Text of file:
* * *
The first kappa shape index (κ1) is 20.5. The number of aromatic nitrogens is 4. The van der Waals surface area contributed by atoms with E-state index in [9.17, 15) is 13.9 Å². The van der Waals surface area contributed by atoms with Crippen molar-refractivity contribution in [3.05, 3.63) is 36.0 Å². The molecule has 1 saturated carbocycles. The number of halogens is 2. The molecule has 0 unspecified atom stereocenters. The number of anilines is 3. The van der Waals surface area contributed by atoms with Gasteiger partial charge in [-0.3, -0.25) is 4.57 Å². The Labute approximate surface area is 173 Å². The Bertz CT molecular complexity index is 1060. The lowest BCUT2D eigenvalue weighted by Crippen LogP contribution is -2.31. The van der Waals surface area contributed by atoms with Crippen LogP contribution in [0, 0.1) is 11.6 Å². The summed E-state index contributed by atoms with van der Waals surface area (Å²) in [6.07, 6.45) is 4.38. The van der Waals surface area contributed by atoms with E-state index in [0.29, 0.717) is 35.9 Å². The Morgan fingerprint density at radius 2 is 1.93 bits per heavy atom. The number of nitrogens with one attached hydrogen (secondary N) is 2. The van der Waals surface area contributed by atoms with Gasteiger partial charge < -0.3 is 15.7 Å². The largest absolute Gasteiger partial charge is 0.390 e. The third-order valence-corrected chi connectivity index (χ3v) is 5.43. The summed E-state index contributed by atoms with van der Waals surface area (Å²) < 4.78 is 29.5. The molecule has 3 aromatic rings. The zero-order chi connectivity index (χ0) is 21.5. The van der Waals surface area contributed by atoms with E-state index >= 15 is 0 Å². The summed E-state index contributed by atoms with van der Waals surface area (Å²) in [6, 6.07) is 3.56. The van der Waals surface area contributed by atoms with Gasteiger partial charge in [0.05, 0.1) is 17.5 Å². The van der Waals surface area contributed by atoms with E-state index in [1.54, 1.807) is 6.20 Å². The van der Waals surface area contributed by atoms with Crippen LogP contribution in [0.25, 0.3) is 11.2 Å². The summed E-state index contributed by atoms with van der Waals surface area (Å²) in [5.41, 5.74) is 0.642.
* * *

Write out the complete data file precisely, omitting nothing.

The first kappa shape index (κ1) is 20.5. The number of aromatic nitrogens is 4. The van der Waals surface area contributed by atoms with E-state index in [9.17, 15) is 13.9 Å². The van der Waals surface area contributed by atoms with Crippen molar-refractivity contribution in [3.05, 3.63) is 36.0 Å². The molecule has 1 saturated carbocycles. The number of halogens is 2. The molecule has 0 unspecified atom stereocenters. The number of anilines is 3. The van der Waals surface area contributed by atoms with Gasteiger partial charge in [-0.3, -0.25) is 4.57 Å². The Labute approximate surface area is 173 Å². The Bertz CT molecular complexity index is 1060. The lowest BCUT2D eigenvalue weighted by Crippen LogP contribution is -2.31. The van der Waals surface area contributed by atoms with Crippen LogP contribution in [0, 0.1) is 11.6 Å². The summed E-state index contributed by atoms with van der Waals surface area (Å²) in [6.07, 6.45) is 4.38. The van der Waals surface area contributed by atoms with E-state index in [0.29, 0.717) is 35.9 Å². The Morgan fingerprint density at radius 2 is 1.93 bits per heavy atom. The number of nitrogens with one attached hydrogen (secondary N) is 2. The van der Waals surface area contributed by atoms with Gasteiger partial charge < -0.3 is 15.7 Å². The largest absolute Gasteiger partial charge is 0.390 e. The third-order valence-corrected chi connectivity index (χ3v) is 5.43. The summed E-state index contributed by atoms with van der Waals surface area (Å²) < 4.78 is 29.5. The molecule has 3 aromatic rings. The zero-order chi connectivity index (χ0) is 21.5. The van der Waals surface area contributed by atoms with E-state index >= 15 is 0 Å². The summed E-state index contributed by atoms with van der Waals surface area (Å²) in [6, 6.07) is 3.56. The van der Waals surface area contributed by atoms with Gasteiger partial charge in [0.05, 0.1) is 17.5 Å². The van der Waals surface area contributed by atoms with E-state index in [1.54, 1.807) is 6.20 Å². The van der Waals surface area contributed by atoms with Crippen LogP contribution in [0.25, 0.3) is 11.2 Å². The summed E-state index contributed by atoms with van der Waals surface area (Å²) in [5.41, 5.74) is 0.642.